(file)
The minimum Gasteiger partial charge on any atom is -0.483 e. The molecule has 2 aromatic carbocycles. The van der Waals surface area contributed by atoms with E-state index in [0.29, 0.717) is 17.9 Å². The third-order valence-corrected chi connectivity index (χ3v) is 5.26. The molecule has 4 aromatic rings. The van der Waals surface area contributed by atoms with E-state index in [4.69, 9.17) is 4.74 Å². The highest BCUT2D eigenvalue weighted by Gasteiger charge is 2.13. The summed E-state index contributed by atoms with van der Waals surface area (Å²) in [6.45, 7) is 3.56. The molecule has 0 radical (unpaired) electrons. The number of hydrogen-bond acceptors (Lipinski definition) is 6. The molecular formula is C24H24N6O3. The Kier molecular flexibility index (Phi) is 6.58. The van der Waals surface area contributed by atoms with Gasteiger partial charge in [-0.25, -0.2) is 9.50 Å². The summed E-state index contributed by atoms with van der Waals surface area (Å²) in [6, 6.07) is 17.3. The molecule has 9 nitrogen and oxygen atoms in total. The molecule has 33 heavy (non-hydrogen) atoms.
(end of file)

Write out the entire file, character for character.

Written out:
The minimum Gasteiger partial charge on any atom is -0.483 e. The molecule has 2 aromatic carbocycles. The van der Waals surface area contributed by atoms with E-state index in [0.29, 0.717) is 17.9 Å². The third-order valence-corrected chi connectivity index (χ3v) is 5.26. The molecule has 4 aromatic rings. The van der Waals surface area contributed by atoms with E-state index in [4.69, 9.17) is 4.74 Å². The highest BCUT2D eigenvalue weighted by Gasteiger charge is 2.13. The summed E-state index contributed by atoms with van der Waals surface area (Å²) in [6.45, 7) is 3.56. The molecule has 0 radical (unpaired) electrons. The number of hydrogen-bond acceptors (Lipinski definition) is 6. The molecular formula is C24H24N6O3. The Kier molecular flexibility index (Phi) is 6.58. The van der Waals surface area contributed by atoms with Gasteiger partial charge in [-0.25, -0.2) is 9.50 Å². The summed E-state index contributed by atoms with van der Waals surface area (Å²) in [6, 6.07) is 17.3. The molecule has 9 nitrogen and oxygen atoms in total. The molecule has 33 heavy (non-hydrogen) atoms.